Experimental Brain Research

, Volume 226, Issue 1, pp 107–120 | Cite as

Intra-hippocampal injection of lipopolysaccharide inhibits kindled seizures and retards kindling rate in adult rats

  • Amin Ahmadi
  • Mohammad Sayyah
  • Baharak Khoshkholgh-Sima
  • Samira Choopani
  • Jafar Kazemi
  • Mehdi Sadegh
  • Farshad Moradpour
  • Hossein Nahrevanian
Research Article


Neuroinflammation facilitates seizure acquisition and epileptogenesis in developing brain. Yet, the studies on impact of neuroinflammation on mature brain epileptogenesis have led to inconsistent results. Hippocampus is particularly vulnerable to damage caused by ischemia, hypoxia and trauma, and the consequent neuroinflammation, which can lead in turn to epilepsy. Lipopolysaccharide (LPS) is extensively used in experimental studies to induce neuroinflammation. In this study, effect of acute and chronic intra-CA1 infusion of LPS on amygdala-kindled seizures and epileptogenesis was examined in mature rats. LPS (5 μg/rat) inhibited evoked amygdala afterdischarges and behavioral seizures. Anticonvulsant effect of LPS was observed 0.5 h after administration and continued up to 24 h. This effect was accompanied by intra-hippocampal elevation of nitric oxide (NO), interleukin1-β, and tumor necrosis factor-α and was prevented by microglia inhibitor, naloxone, NO synthase inhibitor, Nω-nitro-l-arginine methyl ester, cyclooxygenase inhibitor, piroxicam, and interleukin1-β receptor antagonist, interleukin1-ra. Moreover, daily intra-hippocampal injection of LPS significantly retarded kindling rate. In order to further elucidate the effect of LPS on synaptic transmission and short-term plasticity, changes in field excitatory postsynaptic potentials and population spikes were measured in stratum radiatum and stratum pyramidale of LPS-treated kindled rats. LPS impaired baseline synaptic transmission in hippocampal Schaffer collateral-CA1 synapse and reduced the magnitude of paired-pulse facilitation. Our results suggest that direct suppression of presynaptic mechanisms in Schaffer collateral-CA1 synapses, as well as the inflammatory mediators released by LPS in the hippocampus, is involved in antiepileptic effect of LPS.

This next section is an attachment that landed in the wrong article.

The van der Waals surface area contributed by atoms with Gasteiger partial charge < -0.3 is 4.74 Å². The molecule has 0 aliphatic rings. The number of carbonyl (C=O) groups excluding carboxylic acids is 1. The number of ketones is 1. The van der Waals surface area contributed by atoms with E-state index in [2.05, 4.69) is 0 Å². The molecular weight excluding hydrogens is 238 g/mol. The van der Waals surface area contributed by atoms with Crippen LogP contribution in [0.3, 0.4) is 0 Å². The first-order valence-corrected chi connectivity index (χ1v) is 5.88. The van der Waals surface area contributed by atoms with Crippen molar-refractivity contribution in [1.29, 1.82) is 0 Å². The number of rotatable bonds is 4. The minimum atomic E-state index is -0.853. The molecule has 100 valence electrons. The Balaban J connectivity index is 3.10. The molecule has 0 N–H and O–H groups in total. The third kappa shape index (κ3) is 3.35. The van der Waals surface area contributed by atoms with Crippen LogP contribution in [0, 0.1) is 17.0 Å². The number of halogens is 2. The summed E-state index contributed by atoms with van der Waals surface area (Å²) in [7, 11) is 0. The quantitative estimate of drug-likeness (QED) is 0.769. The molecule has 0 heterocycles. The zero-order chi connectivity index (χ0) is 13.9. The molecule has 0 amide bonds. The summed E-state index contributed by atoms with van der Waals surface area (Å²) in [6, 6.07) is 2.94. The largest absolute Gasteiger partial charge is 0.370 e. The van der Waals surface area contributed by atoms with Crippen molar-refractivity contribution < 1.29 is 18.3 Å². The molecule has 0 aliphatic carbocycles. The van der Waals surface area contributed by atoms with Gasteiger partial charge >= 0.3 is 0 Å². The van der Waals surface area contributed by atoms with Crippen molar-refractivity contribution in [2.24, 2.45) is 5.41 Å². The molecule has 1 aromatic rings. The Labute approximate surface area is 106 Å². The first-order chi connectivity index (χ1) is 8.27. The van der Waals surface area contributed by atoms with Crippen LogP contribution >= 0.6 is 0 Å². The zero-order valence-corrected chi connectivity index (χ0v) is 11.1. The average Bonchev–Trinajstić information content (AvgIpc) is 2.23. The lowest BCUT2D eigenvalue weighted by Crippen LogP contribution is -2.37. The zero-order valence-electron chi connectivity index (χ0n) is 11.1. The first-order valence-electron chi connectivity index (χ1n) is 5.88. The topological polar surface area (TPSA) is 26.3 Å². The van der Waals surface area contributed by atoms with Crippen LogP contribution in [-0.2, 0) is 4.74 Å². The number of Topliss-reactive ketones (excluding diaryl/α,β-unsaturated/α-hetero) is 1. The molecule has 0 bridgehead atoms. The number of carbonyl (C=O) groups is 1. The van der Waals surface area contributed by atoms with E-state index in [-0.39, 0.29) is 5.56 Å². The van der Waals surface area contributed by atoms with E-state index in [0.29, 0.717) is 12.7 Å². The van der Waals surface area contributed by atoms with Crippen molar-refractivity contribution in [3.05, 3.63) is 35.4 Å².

Schaffer collateral-CA1 synapse Neuroinflammation Lipopolysacharide Epileptogenesis 





Nitric oxide




Tumor necrosis factor-α




N ω-nitro-l-arginine methyl ester








AD duration


Behavioral seizure severity


Duration of stage 5 seizure behavior


Duration of seizure behavior


Field excitatory postsynaptic potential


Population spike


Paired-pulse index


Paired-pulse facilitation


Transforming growth factor-β1




Conflict of interest

None of authors has any conflict of interest to disclose. We confirm that we have read Journal’s position on issues involved in ethical publication and affirm that this report is consistent with those guidelines.


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Copyright information

© Springer-Verlag Berlin Heidelberg 2013

Authors and Affiliations

  • Amin Ahmadi
    • 1
    • 2
  • Mohammad Sayyah
    • 1
  • Baharak Khoshkholgh-Sima
    • 1
  • Samira Choopani
    • 1
  • Jafar Kazemi
    • 1
  • Mehdi Sadegh
    • 3
  • Farshad Moradpour
    • 1
    • 3
  • Hossein Nahrevanian
    • 4
  1. 1.Department of Physiology and PharmacologyPasteur Institute of IranTehranIran
  2. 2.School of Biology, College of ScienceUniversity of TehranTehranIran
  3. 3.Department of Physiology, School of Medical SciencesTarbiat Modares UniversityTehranIran
  4. 4.Department of ParasitologyPasteur Institute of IranTehranIran

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